“Once Yeltsin was gone,” said Irina Khakamada, a key member of Yeltsin’s team, “Russia trashed the entire generation of liberals and democrats of the 1990s, rejected all the good reforms by Yeltsin, the memories of transparency, freedom of speech—this place will remind us of freedom, if people will come here.”
And well they might. Yekaterinburg is different from most Russian cities. It is vibrant and developing quickly. Its mayor—poet, art collector, and civil society leader Yevgeniy Roizman—is not a member of the Kremlin’s ruling United Russia party.
“I have my own head on my own shoulders and I have my own opinion about what I want Russia to become,” Roizman likes to say.
The Yeltsin Center is a perfect example of the free expression Roizman says he means to extend. The ground floor is home to a big machine gun mounted on a typewriter; a portrait of Gorbachev with an Indian bindi on the forehead and kohl on the eyes; a flow of Kalashnikov bullets, like a river, were among the contemporary art pieces on the ground floor of the Yeltsin Center. It is meant to become a cultural and educational club for the new generation of Russians.
Putin was running late for the opening. That day the president visited the depressing town of Nizhny Tagil, site of a giant tank factory.
While waiting for the president, Moscow guests discussed why Putin allowed the Yeltsin Center to open at all. Some said he was keeping his word to The Family, and that he expected to get a center like this himself one day. Radio journalist Olga Bychkova suggested, “He must realize that he would hardly have a family and crowd as happy and loving as this to open his museum.”
The Yeltsin Center designers, the American firm of Ralph Appelbaum Associates, creators of the Newseum in Washington, knew what they were doing. Visitors circle around crowded small rooms—pages and chapters of Yeltsin’s life during Soviet and post-Soviet times—before finally walking into a big, bright room with the giant word “Freedom” on the walls, and with windows overlooking the broad Iset River, white under the snow, and the city with its centuries of history, where Yeltsin started his professional life. “I wish this huge house, would fill up with people who would come here to work on their projects, fill it up with life,” author Sergei Parkhomenko told The Daily Beast.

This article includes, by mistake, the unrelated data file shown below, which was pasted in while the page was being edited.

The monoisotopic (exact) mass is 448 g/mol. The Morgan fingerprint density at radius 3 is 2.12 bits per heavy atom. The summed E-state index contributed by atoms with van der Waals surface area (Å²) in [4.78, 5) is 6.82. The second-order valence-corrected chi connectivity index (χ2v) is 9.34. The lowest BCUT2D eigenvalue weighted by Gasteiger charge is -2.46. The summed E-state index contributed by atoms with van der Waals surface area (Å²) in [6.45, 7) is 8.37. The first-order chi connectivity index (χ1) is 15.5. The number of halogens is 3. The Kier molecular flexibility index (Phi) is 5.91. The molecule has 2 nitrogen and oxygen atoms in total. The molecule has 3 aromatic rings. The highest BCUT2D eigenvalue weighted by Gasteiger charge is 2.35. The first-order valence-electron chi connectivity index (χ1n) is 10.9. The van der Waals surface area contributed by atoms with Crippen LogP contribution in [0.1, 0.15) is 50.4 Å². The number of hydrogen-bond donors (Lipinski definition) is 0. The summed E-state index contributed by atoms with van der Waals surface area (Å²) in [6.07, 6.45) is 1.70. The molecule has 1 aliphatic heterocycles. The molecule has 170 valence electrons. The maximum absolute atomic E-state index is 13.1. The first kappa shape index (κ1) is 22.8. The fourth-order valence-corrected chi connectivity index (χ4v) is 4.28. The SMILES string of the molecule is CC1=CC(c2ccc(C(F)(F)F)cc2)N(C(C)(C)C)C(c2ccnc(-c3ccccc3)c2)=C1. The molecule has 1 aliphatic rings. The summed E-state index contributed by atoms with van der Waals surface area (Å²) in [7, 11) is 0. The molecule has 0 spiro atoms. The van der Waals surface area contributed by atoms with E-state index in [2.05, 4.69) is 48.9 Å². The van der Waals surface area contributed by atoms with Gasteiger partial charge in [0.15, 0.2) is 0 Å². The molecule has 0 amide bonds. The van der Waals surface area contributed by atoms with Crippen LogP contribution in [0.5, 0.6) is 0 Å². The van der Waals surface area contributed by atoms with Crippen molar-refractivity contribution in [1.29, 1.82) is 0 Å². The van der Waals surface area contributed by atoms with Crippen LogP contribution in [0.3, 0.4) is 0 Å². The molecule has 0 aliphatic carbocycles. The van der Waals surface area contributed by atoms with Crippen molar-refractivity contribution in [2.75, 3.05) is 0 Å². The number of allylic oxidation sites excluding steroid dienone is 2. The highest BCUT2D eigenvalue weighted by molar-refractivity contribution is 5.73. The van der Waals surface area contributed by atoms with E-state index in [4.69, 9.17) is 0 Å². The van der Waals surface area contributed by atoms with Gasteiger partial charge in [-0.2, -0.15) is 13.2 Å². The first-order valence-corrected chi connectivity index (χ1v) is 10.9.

Putin finally arrived with his closest team. The president, Prime Minister Dmitry Medvedev, and Yeltsin’s widow Naina Yeltsina stood before a crowd of tipsy, happy guests, quite moved by the scale and ideas of what many called the best modern museum in Russia.
“This is not just a tribute to the memory of Russia’s first president,” said Putin. “This center was meant to reflect on the history of the entire epoch.”
Many in the crowd were the activists of that epoch, when, indeed, Putin had been brought onto Yeltsin’s team and the former KGB officer had moved up quickly from the post of deputy chief of staff to head of the KGB’s successor organization, the FSB, and then, very quickly, became Yeltsin’s successor.
One who was not in attendance was Boris Nemtsov, who was murdered last February just outside the Kremlin walls. Together with Yeltsin, Nemtsov and the old Family had taken down the communist flag and put up the flag of Russia.
Nemtsov’s murderers have not been found but his picture is now on the wall of the Yeltsin Center, among many other portraits of Russia’s most devoted democrats, those for whom “freedom” was not just a word.
Was Putin in Yekaterinburg just to pay his respects? Or out of nostalgia? Or is he discovering that amid so many conflicts it is good to uphold old promises, keeping his part of the bargain with the family of the first Russian president in the central deal of modern Russian politics, the one that made Putin what he is today.